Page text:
As previously reported in ATG, a legal loophole left the museum trust liable for a £134m pension shortfall linked to 7500 former staff of the Waterford Wedgwood company, which went into administration in 2010. The museum's collection was under threat of sale to partially cover that.
Although discussions over a rescue package to resolve that issue still seem to be ongoing, the redevelopment plan of Waterford Wedgwood Royal Doulton's (WWRD) factory complex at Barlaston certainly shows the museum space as part of the scheme and it has been reported that new museum viewing galleries and improved archive store facilities to allow better visitor access to the reserve collection are included.
The collection, donated over 250 years by the Wedgwood family, employees and supporters, includes not just ceramics but manuscripts, documents, correspondence, factory equipment, trials, original models and fine art.
The unique holding of objects and documents is a vital, UNESCO-endorsed archive for students of arguably the world's best-known pottery, giving important insights into how the company, processes and industry developed from the 18th century.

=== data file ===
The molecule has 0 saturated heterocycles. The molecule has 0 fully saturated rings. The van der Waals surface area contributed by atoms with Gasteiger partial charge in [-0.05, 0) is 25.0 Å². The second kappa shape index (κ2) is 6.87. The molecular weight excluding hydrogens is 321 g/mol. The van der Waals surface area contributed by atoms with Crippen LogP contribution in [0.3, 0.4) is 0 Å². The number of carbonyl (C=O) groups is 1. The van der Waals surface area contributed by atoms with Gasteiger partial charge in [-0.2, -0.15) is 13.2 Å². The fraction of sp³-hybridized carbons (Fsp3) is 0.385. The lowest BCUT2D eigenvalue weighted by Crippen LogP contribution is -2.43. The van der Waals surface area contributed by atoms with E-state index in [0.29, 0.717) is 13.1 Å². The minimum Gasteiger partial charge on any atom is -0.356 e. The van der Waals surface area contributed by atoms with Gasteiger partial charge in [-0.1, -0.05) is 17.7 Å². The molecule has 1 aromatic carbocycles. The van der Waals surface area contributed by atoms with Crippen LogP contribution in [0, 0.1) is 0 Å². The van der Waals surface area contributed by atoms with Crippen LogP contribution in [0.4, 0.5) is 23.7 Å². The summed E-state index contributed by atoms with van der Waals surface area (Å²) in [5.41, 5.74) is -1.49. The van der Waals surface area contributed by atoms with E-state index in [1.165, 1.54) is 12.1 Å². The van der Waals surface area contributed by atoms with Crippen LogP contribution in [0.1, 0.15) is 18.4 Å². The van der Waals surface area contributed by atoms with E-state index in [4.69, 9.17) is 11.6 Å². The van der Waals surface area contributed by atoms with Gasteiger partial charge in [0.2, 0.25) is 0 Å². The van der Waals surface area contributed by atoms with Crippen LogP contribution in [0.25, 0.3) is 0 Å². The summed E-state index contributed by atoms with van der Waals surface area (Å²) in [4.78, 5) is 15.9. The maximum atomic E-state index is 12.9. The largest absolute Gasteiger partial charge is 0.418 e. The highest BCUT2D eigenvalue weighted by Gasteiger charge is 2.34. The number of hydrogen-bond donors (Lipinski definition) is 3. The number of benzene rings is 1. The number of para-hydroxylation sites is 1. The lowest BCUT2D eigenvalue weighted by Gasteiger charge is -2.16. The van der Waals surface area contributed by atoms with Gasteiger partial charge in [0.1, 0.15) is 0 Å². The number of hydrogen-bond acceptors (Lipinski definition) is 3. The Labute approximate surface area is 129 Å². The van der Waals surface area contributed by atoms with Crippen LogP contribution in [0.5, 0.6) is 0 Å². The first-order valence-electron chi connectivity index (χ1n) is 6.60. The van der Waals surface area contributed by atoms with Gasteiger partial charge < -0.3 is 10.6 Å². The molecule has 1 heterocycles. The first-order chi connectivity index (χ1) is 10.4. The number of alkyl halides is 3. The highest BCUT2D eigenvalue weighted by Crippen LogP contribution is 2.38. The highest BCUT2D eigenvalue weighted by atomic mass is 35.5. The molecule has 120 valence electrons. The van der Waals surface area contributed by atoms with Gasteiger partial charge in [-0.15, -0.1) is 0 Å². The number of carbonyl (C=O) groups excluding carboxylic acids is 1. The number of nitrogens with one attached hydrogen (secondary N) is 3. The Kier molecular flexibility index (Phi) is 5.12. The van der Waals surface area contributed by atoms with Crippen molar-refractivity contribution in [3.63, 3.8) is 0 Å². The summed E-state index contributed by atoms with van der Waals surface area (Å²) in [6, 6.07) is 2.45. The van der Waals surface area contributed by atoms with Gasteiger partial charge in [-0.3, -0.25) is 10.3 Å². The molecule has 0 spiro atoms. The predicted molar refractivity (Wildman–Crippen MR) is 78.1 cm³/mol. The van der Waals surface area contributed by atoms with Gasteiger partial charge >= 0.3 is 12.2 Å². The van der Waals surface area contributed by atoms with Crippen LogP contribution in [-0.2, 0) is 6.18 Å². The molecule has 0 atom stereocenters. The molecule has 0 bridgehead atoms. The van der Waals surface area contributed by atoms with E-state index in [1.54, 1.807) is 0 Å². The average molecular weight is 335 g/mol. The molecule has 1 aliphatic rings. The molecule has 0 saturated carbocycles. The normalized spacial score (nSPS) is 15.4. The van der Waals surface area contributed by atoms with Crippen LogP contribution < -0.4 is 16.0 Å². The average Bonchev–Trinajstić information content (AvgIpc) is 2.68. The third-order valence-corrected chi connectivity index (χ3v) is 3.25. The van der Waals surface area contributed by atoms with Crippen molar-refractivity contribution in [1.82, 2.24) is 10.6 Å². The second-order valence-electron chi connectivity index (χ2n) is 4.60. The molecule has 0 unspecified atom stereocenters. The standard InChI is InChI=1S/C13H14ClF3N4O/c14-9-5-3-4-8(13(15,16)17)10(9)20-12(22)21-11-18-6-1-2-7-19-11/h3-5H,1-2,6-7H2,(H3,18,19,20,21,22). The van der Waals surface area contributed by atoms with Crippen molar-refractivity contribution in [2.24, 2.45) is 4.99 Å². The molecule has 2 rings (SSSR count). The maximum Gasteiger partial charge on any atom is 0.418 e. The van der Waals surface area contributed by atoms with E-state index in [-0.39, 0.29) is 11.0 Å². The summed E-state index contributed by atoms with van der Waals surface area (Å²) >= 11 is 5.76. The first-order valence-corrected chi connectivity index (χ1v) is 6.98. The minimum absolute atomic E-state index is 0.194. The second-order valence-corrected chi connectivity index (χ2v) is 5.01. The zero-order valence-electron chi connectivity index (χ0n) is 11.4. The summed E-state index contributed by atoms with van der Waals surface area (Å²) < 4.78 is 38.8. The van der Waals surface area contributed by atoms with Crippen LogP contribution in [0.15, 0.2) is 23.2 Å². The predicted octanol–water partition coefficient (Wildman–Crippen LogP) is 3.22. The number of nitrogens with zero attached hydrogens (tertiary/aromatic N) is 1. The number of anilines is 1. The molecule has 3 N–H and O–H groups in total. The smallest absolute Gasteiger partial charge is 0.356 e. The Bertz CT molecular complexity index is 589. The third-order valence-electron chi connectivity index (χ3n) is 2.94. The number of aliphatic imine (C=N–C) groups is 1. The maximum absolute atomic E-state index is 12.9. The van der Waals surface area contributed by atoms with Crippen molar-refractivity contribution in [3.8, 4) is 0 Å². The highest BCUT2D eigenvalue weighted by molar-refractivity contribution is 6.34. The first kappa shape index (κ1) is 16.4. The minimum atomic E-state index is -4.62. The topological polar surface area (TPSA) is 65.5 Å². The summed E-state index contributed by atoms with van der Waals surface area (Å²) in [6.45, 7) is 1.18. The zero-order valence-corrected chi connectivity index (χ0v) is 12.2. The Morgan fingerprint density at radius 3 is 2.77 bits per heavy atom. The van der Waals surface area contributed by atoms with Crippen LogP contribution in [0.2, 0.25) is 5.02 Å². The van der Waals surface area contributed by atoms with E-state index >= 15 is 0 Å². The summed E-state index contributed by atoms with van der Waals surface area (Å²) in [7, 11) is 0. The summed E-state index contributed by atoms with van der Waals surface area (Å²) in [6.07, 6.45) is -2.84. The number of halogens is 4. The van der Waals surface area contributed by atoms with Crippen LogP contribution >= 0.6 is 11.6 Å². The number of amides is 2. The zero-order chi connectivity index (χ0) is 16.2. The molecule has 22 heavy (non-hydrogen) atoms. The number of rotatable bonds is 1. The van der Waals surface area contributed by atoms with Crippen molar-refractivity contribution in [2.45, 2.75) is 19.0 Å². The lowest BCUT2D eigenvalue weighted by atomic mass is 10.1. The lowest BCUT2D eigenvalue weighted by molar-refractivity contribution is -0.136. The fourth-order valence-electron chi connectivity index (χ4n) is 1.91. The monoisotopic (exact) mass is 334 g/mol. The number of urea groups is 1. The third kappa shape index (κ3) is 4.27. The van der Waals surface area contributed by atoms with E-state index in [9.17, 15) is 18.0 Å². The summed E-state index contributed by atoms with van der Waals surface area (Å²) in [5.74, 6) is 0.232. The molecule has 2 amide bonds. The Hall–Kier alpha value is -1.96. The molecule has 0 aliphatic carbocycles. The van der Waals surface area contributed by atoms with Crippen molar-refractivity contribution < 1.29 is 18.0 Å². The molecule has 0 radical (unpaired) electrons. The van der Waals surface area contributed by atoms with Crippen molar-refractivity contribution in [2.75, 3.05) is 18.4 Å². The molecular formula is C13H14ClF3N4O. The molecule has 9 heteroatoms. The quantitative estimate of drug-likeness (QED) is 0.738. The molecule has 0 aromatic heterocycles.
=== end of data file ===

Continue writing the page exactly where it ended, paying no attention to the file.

ATG asked WWRD for more details about the plans, and what it all entailed for the collection, but they had not responded by the time we went to press.
However, their chief financial officer, Anthony Jones, toldMuseums Journal: "While our plans do not address the complex issue of the future of the collection, we remain confident that it will remain at Barlaston.
"We recognise the importance of the collection and are working closely with the administrator to play our part in securing the future."
As reported in ATG in September last year, Art Fund chairman David Verey had revealed that he and his staff had been working on a plan to save the collection in the public interest while satisfying creditors' demands as far as possible.
He said at the time: "Over the last few months we have been working closely with the administrator, the Wedgwood family, government and leading legal firm Mishcon de Reya to see if there might be an alternative way for the PPF to recoup some of the assets without it having to sell the collection at all - and we are hopeful we have found it.
"It will involve a long legal procedure which, although it may take some months, could recover for the PPF a sum greater than the value of the collection."
But this month, also in the Museums Journal, Bob Young from the administrator at Begbie Traynor said: "The case is still with lawyers. There is no further action at the moment."